Tourismo, The WalkthroughI've just noticed something about the oral transference between travelers (he said, sipping on his iced apple/ginger drink from a plastic bag basking in heat and humidity).
There's some similarity between telling helpful hints to your fellow tourists and video game walkthroughs. For example:
Go down to Sinh. (The one with the Tamarind Cafe underneath.) Find "Jimmy." Ask him for a boat ride. He'll haggle in price, which is OK, just don't go above 50. Take the golden ticket due south about 20km. If it's sunny you'll see a bunch of chairs, if it's rainy, go inside the building with the Golden Star that you first saw on entering the city and deposit your belongings. Don't forget to take out your things(!), you'll need them later...We're in Hue, Vietnam. Like many tourists, we are visiting ancient tombs. But if you squint and see the hillsides you can see large graveyards as well - they are apparently part of the legacy of the Tet Offensive - a hell designed for those villagers unfortunate enough to be caught between the North Vietnamese Communist Army and U.S. Marines.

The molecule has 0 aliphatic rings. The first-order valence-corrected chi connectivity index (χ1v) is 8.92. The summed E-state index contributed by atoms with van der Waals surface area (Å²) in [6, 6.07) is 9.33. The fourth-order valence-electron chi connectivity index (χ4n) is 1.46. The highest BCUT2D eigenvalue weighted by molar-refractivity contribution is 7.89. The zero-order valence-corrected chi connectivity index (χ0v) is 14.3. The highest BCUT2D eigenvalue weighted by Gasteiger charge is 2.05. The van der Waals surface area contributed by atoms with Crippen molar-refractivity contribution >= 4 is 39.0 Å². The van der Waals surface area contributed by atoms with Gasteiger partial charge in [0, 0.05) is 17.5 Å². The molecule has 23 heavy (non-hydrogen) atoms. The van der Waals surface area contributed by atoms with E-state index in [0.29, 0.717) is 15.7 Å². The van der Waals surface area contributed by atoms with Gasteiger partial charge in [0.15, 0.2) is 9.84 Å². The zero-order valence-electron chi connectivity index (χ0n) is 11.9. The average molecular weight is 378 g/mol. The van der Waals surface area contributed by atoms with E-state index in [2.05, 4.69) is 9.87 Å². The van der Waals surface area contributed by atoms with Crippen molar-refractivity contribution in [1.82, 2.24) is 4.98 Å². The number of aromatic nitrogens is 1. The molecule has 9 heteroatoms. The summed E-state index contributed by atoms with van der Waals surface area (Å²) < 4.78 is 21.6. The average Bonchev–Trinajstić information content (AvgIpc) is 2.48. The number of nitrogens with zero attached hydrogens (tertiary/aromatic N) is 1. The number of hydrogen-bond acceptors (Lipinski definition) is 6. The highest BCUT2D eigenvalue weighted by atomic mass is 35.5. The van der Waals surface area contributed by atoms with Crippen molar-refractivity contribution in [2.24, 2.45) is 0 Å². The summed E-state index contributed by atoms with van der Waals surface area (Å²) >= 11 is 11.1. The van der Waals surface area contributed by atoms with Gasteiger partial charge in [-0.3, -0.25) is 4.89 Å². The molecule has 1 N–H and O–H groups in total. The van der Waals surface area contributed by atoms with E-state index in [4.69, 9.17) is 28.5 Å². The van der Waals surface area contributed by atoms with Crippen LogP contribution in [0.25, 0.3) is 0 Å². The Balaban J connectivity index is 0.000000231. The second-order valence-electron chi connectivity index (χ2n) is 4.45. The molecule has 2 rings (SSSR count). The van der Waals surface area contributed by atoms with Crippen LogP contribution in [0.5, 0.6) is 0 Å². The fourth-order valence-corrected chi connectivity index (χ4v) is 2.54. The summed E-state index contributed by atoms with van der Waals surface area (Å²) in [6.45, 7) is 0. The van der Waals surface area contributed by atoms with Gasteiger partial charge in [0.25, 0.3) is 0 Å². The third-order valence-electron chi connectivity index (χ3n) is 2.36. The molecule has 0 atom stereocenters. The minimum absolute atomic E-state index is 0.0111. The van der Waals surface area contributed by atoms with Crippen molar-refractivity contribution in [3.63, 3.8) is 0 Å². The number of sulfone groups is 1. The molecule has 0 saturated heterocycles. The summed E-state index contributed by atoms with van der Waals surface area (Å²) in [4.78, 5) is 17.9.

The tombs are imposing and beautiful. The Tu Duc monument was especially awe-inspiring, as it was, in part, meant to be. It is said that it was built as a place for the young emperor to be inspired by - in part so that he could write and recite poetry for his concubines.
The sign at the tomb itself suggested that the monument was built to inspire the creation of poetry, which strikes me as a particularly beautiful sort of patronage. Not just state sanction of artists, or their compensation, or for rehearsal halls or theaters - but a state-built construction designed to inspire artistic creation, which seems like a nice idea.
I could be inspired ... if I could just get something out of my head:
Me, walking through tombs: Is it somewhat or extremely wrong that I have the soundtrack to Kill Bill Vol. 2 running through my head?
Mai: Extremely wrong.